December 2011
Volume 52, Issue 13
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Retina  |   December 2011
Intraocular Safety and Pharmacokinetics of Hexadecyloxypropyl-Cidofovir (HDP-CDV) as a Long-lasting Intravitreal Antiviral Drug
Author Affiliations & Notes
  • Haiyan Wang
    From the Jacobs Retina Center at the Shiley Eye Center, University of California San Diego (UCSD), La Jolla, California;
    the Department of Ophthalmology, Xijing Hospital, Xi'an, China; and
  • Jay Chhablani
    From the Jacobs Retina Center at the Shiley Eye Center, University of California San Diego (UCSD), La Jolla, California;
  • William R. Freeman
    From the Jacobs Retina Center at the Shiley Eye Center, University of California San Diego (UCSD), La Jolla, California;
  • James R. Beadle
    the Department of Medicine, San Diego VA Healthcare System and UCSD, La Jolla, California.
  • Karl Y. Hostetler
    the Department of Medicine, San Diego VA Healthcare System and UCSD, La Jolla, California.
  • Kathrin Hartmann
    From the Jacobs Retina Center at the Shiley Eye Center, University of California San Diego (UCSD), La Jolla, California;
  • Laura Conner
    From the Jacobs Retina Center at the Shiley Eye Center, University of California San Diego (UCSD), La Jolla, California;
  • Kathy A. Aldern
    the Department of Medicine, San Diego VA Healthcare System and UCSD, La Jolla, California.
  • Lindsey Pearson
    From the Jacobs Retina Center at the Shiley Eye Center, University of California San Diego (UCSD), La Jolla, California;
  • Lingyun Cheng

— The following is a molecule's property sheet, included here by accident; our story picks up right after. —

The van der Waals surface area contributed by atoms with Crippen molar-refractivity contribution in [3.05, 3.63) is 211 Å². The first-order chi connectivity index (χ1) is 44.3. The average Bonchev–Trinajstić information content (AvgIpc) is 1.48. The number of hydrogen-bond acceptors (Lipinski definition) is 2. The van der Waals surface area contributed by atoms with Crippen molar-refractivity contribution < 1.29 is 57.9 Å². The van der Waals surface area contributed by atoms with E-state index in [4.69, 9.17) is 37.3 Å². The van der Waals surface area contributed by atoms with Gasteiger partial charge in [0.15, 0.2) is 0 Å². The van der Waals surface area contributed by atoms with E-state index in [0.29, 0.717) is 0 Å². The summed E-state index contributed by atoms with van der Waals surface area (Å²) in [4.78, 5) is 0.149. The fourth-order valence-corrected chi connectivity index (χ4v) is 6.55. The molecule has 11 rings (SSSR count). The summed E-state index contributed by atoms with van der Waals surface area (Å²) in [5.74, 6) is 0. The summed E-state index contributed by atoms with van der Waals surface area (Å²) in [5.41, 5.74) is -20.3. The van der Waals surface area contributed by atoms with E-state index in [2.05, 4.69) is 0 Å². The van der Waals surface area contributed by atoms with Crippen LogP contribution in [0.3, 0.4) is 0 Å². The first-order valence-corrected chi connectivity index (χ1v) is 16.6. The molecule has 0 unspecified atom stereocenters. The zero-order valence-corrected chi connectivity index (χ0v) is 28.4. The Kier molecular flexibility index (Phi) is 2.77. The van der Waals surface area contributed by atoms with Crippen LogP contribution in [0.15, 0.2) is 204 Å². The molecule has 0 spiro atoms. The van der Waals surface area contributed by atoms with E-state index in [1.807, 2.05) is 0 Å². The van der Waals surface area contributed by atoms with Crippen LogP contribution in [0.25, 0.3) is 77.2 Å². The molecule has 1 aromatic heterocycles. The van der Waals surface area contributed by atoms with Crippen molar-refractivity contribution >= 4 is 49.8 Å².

From the Jacobs Retina Center at the Shiley Eye Center, University of California San Diego (UCSD), La Jolla, California;
  • Corresponding author: Lingyun Cheng, Department of Ophthalmology, Jacobs Retina Center at Shiley Eye Center, University of California, San Diego, 9415 Campus Point Drive, La Jolla, CA 92093-0946; cheng@eyecenter.ucsd.edu
Investigative Ophthalmology & Visual Science December 2011, Vol.52, 9391-9396. doi:10.1167/iovs.11-8293
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      Haiyan Wang, Jay Chhablani, William R. Freeman, James R. Beadle, Karl Y. Hostetler, Kathrin Hartmann, Laura Conner, Kathy A. Aldern, Lindsey Pearson, Lingyun Cheng; Intraocular Safety and Pharmacokinetics of Hexadecyloxypropyl-Cidofovir (HDP-CDV) as a Long-lasting Intravitreal Antiviral Drug. Invest. Ophthalmol. Vis. Sci. 2011;52(13):9391-9396. doi: 10.1167/iovs.11-8293.

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      © ARVO (1962-2015); The Authors (2016-present)

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Abstract

Purpose.: To evaluate the intraocular safety and pharmacokinetics of hexadecyloxypropyl-cidofovir (HDP-CDV), the hydrolysis product of HDP-cyclic-CDV, a long-lasting intravitreal cidofovir prodrug for cytomegalovirus (CMV) retinitis.